Apple's Gain Not Enough to Offset 'Loss' to Samsung

NEW YORK (TheStreet) -- Apple's (AAPL) iPhone iPhone 5s and iPhone 5c have helped boost the smartphone maker back to double-digit growth in its most important product category. Nonetheless, that hasn't been enough to allow apple to overtake Samsung.

In defense of the Cupertino, Calif-based company, the comparison isn't exactly "apples to apples." 

Research firm Gartner notes that mobile phone sales topped 455.6 million units at the end of the third-quarter. Smartphone sales accounted for 250.2 million of those units, up 46% year-over-year, as Apple sold 30.3 million iPhones during the quarter, an increase of 23% compared to the same period a year ago.

Samsung was the leader during the quarter, selling 80.3 million smartphones during the quarter, holding a 32% share of the market. The disparity in sales become clearer when you take into account the fact that Samsung, which uses Google's (GOOG) Android operating system, sells several phones while Apple only sells three versions of its iPhone.

Despite that fact, Samsung has forced Apple to slightly alter its product strategy, as Apple has worked on making its products more affordable to emerging markets, particularly China, where CEO Timothy D. Cook has placed a great deal of emphasis on.

During the quarter, Apple launched the higher-end iPhone 5s, and a more moderately priced iPhone 5c, to take advantage of price sensitive areas, such as China.

The Asia/Pacific area saw the most growth in all markets, with a 77.3% increase in smartphone sales, and 11.9% increase in mobile phone sales overall. On Apple's fourth-quarter earnings call, Cook noted Apple had a "pretty good quarter in China," but the company wants to do better, with revenue growing 6%.

"Underneath that, iPhone units were up 25% year-over-year despite significant constraints on iPhone 5s that affected the whole company," Cook said on the call. However, we were able to launch in our first round this time in China and that was a big change in the result of a close work relationship with the carriers in China and the government."

This trend is likely to continue, notes Anshul Gupta, principal research analyst at Gartner, as people around the world clamor for smartphones. "Sales of feature phones continued to decline and the decrease was more pronounced in markets where the average selling price (ASP) for feature phones was much closer to the ASP affordable smartphones," Gupta said in a press release. "In markets such as China and Latin America, demand for feature phones fell significantly as users rushed to replace their old models with smartphones."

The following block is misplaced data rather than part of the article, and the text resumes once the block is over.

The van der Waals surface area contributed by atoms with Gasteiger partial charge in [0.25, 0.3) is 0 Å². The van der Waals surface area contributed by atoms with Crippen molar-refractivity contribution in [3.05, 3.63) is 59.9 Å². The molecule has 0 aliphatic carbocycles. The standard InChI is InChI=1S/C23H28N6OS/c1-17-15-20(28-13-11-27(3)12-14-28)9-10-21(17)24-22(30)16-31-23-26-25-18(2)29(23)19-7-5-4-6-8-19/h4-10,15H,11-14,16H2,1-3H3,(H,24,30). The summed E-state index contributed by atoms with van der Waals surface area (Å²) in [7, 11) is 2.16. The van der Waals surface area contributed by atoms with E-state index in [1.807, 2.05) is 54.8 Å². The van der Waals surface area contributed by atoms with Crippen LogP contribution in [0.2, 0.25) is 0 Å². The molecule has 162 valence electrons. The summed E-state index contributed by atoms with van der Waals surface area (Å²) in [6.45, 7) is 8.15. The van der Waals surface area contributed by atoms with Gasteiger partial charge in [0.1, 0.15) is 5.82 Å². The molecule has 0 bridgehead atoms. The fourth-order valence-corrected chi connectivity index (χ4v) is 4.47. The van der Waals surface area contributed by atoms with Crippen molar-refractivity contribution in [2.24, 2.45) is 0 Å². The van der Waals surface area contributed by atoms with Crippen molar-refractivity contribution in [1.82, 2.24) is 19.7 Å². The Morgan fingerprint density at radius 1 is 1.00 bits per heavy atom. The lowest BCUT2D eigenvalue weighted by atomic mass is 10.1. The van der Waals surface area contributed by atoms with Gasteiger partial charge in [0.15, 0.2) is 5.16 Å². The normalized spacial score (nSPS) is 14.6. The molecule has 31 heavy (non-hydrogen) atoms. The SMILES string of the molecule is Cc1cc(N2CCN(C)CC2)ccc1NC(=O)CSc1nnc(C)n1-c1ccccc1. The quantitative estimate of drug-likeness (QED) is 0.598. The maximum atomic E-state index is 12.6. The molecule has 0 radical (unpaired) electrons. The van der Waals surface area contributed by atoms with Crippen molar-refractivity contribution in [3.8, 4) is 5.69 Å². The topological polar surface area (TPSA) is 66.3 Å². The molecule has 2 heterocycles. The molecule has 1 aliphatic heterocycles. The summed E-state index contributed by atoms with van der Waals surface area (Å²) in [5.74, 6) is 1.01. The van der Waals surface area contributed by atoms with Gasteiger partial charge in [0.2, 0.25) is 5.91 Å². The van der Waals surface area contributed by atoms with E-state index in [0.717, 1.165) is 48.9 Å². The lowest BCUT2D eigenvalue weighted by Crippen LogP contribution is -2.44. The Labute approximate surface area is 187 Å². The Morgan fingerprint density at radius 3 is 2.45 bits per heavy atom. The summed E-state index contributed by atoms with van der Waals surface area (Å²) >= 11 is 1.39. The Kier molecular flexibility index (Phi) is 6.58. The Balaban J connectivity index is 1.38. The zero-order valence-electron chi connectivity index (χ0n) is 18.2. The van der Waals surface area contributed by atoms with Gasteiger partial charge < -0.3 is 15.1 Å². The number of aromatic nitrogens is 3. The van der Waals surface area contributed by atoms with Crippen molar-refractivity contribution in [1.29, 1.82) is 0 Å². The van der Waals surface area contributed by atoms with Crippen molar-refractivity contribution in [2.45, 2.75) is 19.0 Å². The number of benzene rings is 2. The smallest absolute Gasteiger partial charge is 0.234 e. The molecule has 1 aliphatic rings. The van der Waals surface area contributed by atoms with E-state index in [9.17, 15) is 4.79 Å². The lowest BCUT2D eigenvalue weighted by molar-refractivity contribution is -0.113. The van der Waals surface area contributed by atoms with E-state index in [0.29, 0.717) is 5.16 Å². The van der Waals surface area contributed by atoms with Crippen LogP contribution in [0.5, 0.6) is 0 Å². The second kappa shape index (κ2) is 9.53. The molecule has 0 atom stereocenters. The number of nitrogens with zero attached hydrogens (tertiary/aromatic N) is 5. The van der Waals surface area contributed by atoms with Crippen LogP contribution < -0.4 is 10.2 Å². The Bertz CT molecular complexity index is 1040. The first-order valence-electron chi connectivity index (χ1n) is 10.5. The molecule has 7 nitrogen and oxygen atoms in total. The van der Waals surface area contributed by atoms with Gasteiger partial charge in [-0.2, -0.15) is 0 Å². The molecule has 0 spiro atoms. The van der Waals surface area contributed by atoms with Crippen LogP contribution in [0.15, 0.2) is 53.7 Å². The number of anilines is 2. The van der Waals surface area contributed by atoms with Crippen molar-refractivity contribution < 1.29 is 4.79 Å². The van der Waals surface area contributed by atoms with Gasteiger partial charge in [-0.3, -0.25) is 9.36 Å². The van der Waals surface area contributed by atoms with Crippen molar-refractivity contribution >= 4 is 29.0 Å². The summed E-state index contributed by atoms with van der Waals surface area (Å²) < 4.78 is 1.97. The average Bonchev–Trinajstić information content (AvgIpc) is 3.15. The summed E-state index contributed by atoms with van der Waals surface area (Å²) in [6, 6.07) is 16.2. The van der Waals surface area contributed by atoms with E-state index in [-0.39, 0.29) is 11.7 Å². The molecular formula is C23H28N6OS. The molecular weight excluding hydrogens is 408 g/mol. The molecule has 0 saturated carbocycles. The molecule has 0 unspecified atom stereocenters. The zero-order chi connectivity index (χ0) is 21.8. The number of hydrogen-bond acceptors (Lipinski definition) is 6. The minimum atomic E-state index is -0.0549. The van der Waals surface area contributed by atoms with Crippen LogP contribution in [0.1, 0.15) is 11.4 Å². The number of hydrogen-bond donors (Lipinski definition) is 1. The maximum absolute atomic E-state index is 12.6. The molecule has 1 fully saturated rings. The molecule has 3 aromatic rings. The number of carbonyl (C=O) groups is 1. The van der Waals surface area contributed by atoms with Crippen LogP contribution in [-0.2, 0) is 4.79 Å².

Apple's sales during the quarter could have been far greater than what they were, Gupta noted, as both the iPhone 5s and iPhone 5c shipped late in the quarter. "While we saw some inventory built up for the iPhone 5c, there was good demand for iPhone 5s with stock out in many markets," he said.

It's largely expected that Apple will sell millions more iPhones in its upcoming quarter, the all-important holiday shopping season.  Apple is expecting to generate between $55 billion and $58 billion in revenue.

Rounding out the top five smartphone sellers during the quarter were Lenovo, LG and Huawei. Lenovo shipped 12.9 million units during the quarter, up 84.5% year-over-year, good for 5.1% of the market. LG shipped just over 12 million units during the quarter, accounting for 4.8% of the market, while Huawei shipped 11.7 million units, accounting for 4.7% of the market. 

The rest of the market was made up of other Android devices, with Android accounting for 81.9% of the market by operating system.  Apple's iOS held 12.1% of the market, with Microsoft's Windows Phone accounting for 3.6% of the market, and BlackBerry having just 1.8% of the market.

--Written by Chris Ciaccia in New York

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